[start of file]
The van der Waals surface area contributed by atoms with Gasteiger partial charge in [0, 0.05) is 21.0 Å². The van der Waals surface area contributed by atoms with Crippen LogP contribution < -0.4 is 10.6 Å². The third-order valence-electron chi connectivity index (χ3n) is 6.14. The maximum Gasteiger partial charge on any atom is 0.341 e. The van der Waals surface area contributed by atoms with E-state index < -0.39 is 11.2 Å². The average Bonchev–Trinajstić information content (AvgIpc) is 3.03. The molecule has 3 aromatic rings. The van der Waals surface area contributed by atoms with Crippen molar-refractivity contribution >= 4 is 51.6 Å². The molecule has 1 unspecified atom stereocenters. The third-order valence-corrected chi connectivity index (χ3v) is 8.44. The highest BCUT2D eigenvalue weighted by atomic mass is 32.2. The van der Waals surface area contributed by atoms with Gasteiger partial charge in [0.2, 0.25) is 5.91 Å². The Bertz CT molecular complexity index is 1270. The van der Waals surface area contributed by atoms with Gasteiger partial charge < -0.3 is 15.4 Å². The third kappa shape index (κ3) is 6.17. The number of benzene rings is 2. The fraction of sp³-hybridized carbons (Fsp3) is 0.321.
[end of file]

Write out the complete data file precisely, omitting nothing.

The van der Waals surface area contributed by atoms with Gasteiger partial charge in [0, 0.05) is 21.0 Å². The van der Waals surface area contributed by atoms with Crippen LogP contribution < -0.4 is 10.6 Å². The third-order valence-electron chi connectivity index (χ3n) is 6.14. The maximum Gasteiger partial charge on any atom is 0.341 e. The van der Waals surface area contributed by atoms with E-state index < -0.39 is 11.2 Å². The average Bonchev–Trinajstić information content (AvgIpc) is 3.03. The molecule has 3 aromatic rings. The van der Waals surface area contributed by atoms with Crippen molar-refractivity contribution >= 4 is 51.6 Å². The molecule has 1 unspecified atom stereocenters. The third-order valence-corrected chi connectivity index (χ3v) is 8.44. The highest BCUT2D eigenvalue weighted by atomic mass is 32.2. The van der Waals surface area contributed by atoms with Gasteiger partial charge in [0.2, 0.25) is 5.91 Å². The Bertz CT molecular complexity index is 1270. The van der Waals surface area contributed by atoms with Gasteiger partial charge < -0.3 is 15.4 Å². The third kappa shape index (κ3) is 6.17. The number of benzene rings is 2. The fraction of sp³-hybridized carbons (Fsp3) is 0.321.